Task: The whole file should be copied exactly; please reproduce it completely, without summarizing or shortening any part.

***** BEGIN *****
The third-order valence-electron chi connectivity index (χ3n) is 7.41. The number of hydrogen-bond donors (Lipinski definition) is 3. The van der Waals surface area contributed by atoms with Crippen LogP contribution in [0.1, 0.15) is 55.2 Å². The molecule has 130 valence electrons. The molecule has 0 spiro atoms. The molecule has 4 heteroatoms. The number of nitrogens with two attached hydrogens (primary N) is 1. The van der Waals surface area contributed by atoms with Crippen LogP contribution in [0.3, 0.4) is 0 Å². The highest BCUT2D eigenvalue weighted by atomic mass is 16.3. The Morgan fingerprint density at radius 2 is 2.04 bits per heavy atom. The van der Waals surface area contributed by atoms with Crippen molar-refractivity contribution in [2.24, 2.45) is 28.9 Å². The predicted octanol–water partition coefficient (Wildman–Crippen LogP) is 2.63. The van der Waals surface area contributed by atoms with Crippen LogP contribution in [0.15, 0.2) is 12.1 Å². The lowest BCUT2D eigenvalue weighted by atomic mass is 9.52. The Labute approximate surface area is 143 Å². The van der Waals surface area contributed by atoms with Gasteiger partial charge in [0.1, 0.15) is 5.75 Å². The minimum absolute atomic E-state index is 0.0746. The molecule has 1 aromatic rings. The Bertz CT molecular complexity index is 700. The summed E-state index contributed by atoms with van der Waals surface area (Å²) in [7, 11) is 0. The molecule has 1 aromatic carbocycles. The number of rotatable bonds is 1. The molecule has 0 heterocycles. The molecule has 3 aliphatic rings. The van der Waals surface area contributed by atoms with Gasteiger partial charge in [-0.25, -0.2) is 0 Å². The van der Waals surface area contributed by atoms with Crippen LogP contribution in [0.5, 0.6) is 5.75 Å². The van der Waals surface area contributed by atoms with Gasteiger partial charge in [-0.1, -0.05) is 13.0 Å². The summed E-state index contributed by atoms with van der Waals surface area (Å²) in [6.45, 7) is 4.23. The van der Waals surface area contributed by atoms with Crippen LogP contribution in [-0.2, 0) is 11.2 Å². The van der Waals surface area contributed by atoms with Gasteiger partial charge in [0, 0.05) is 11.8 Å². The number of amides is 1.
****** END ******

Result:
The third-order valence-electron chi connectivity index (χ3n) is 7.41. The number of hydrogen-bond donors (Lipinski definition) is 3. The van der Waals surface area contributed by atoms with Crippen LogP contribution in [0.1, 0.15) is 55.2 Å². The molecule has 130 valence electrons. The molecule has 0 spiro atoms. The molecule has 4 heteroatoms. The number of nitrogens with two attached hydrogens (primary N) is 1. The van der Waals surface area contributed by atoms with Crippen LogP contribution in [0.3, 0.4) is 0 Å². The highest BCUT2D eigenvalue weighted by atomic mass is 16.3. The Morgan fingerprint density at radius 2 is 2.04 bits per heavy atom. The van der Waals surface area contributed by atoms with Crippen molar-refractivity contribution in [2.24, 2.45) is 28.9 Å². The predicted octanol–water partition coefficient (Wildman–Crippen LogP) is 2.63. The van der Waals surface area contributed by atoms with Crippen LogP contribution in [0.15, 0.2) is 12.1 Å². The lowest BCUT2D eigenvalue weighted by atomic mass is 9.52. The Labute approximate surface area is 143 Å². The van der Waals surface area contributed by atoms with Gasteiger partial charge in [0.1, 0.15) is 5.75 Å². The minimum absolute atomic E-state index is 0.0746. The molecule has 1 aromatic rings. The Bertz CT molecular complexity index is 700. The summed E-state index contributed by atoms with van der Waals surface area (Å²) in [7, 11) is 0. The molecule has 1 aromatic carbocycles. The number of rotatable bonds is 1. The molecule has 0 heterocycles. The molecule has 3 aliphatic rings. The van der Waals surface area contributed by atoms with Gasteiger partial charge in [-0.25, -0.2) is 0 Å². The van der Waals surface area contributed by atoms with Crippen LogP contribution in [0.5, 0.6) is 5.75 Å². The van der Waals surface area contributed by atoms with Gasteiger partial charge in [-0.1, -0.05) is 13.0 Å². The summed E-state index contributed by atoms with van der Waals surface area (Å²) in [6.45, 7) is 4.23. The van der Waals surface area contributed by atoms with Crippen LogP contribution in [-0.2, 0) is 11.2 Å². The van der Waals surface area contributed by atoms with Gasteiger partial charge in [0, 0.05) is 11.8 Å². The number of amides is 1.